Trump orders meatpacking plants to remain open, as coronavirus sickens thousands of workers

By Christopher Davion and Marcus Day
29 April 2020

Tuesday evening, US President Donald Trump signed an executive order stipulating that meat processing plants continue operating, even as the coronavirus pandemic continues to surge through facilities throughout the industry, sickening thousands of workers. The order classifies meatpacking plants as “critical infrastructure” under the Defense Production Act, the latter historically being utilized during wartime to mandate key US industries remain operational.

The order states, “It is important that processors of beef, pork, and poultry (“meat and poultry”) in the food supply chain continue operating and fulfilling orders to ensure a continued supply of protein for Americans. However, outbreaks of COVID-19 among workers at some processing facilities have led to the reduction in some of those facilities’ production capacity. In addition, recent actions in some States have led to the complete closure of some large processing facilities.

“Such closures threaten the continued functioning of the national meat and poultry supply chain, undermining critical infrastructure during the national emergency.”

The order is squarely aimed not at securing the food supply chain or defending workers’ safety, but rather at shielding the profits of the giant food processing conglomerates and protecting them from the impact of lawsuits from sickened workers.

Following the temporary closure of meat processing facilities which have become epicenters of the pandemic, Trump cited the potential liability of the multibillion-dollar meat processing companies—which crowd workers into degrading and hazardous conditions—as the motivating factor behind the order, stating in a press conference yesterday, “They’re having a liability that’s really unfair to them,” adding, “And I fully understand it. Not their fault.”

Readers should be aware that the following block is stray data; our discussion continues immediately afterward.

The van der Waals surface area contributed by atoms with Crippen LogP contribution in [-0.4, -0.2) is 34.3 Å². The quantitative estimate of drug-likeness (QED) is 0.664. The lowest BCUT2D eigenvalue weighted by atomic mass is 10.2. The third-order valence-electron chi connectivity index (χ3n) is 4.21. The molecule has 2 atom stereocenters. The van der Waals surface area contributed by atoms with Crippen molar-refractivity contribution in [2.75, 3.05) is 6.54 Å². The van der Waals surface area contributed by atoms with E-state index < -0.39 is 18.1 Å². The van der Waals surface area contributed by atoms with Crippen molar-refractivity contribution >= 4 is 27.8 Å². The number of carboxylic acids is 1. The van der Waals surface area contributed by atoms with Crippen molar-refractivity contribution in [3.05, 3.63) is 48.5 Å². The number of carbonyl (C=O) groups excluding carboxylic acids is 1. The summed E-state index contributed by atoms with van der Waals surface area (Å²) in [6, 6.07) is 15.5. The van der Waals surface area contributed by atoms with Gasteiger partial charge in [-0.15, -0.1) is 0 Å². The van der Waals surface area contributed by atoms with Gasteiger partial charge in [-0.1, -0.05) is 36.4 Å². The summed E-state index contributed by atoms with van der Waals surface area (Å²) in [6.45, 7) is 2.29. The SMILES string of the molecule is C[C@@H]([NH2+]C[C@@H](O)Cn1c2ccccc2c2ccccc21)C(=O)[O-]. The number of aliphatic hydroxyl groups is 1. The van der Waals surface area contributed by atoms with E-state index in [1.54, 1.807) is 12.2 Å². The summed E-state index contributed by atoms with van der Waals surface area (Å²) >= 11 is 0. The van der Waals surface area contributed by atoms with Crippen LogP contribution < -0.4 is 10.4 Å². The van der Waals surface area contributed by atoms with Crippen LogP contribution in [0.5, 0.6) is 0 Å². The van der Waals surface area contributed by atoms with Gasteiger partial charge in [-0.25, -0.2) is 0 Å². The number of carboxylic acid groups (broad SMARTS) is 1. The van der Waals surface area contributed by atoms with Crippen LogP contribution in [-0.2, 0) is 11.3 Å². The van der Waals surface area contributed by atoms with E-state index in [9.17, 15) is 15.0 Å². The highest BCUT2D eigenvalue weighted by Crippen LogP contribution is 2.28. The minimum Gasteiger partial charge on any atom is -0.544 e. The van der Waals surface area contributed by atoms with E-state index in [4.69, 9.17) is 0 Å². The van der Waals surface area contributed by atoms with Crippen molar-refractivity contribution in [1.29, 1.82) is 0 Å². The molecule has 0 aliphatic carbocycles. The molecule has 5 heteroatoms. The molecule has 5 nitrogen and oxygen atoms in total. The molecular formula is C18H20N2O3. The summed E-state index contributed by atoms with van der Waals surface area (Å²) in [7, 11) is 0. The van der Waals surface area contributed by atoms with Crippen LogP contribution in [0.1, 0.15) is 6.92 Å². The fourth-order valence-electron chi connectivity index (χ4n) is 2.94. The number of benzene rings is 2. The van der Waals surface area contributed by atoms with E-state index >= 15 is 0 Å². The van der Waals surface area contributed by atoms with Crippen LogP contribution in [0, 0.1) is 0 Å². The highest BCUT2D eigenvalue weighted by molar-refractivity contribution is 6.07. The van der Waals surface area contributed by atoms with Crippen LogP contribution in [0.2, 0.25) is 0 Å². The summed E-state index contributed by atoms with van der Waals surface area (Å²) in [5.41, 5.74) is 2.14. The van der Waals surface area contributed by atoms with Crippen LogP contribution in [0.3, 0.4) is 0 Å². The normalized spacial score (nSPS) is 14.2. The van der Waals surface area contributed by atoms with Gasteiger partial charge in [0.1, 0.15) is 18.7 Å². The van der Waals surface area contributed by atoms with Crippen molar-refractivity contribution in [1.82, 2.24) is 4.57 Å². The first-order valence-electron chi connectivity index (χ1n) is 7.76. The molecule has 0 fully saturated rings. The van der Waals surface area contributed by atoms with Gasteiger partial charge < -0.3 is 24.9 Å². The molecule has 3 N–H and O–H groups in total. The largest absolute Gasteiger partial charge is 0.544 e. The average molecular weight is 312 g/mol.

Tyson Foods stock price shot up over 5 percent by the end of the day in anticipation of the order.

Twenty-two US meat plants have been forced to temporarily or indefinitely close animal slaughter and processing operations since March due to large outbreaks among workers. According to the United Food and Commercial Workers (UFCW) union, 20 workers have died from COVID-19, and 6,500 workers have either contracted the virus, are showing symptoms or waiting for test results, or have stayed home following exposure.

COVID-19 hotspots have emerged at one plant after another, leading states such as Iowa to have a 75 percent increase in cases last week, the sharpest in the US. Other Great Plains states where official numbers of COVID-19 emerged slowly, including Nebraska and South Dakota, have also seen plants with hundreds of cases. Across the United States, the counties and communities where meat processing facilities are located have the resulting highest rate of infection to their corresponding populations.

Meanwhile, one Tyson executive, Steve Stouffer, complained earlier this month, “We’ve been tried and convicted already in certain spaces.”

The Trump administration worked in close collaboration with Tyson Foods and other food companies in the conception and implementation of the executive order. On April 26, Tyson Foods, the largest beef exporter in the United States and second largest processor of pork, beef, and chicken globally, released full-page ads in the Washington Post, the New York Times, and Arkansas Democrat-Gazette. Authored by the company’s chairman of the board, John H. Tyson, the ad seeks to blackmail workers into returning to their workplace death traps by claiming mass food shortages will results if they do not, stating the US and global “food supply chain is vulnerable.”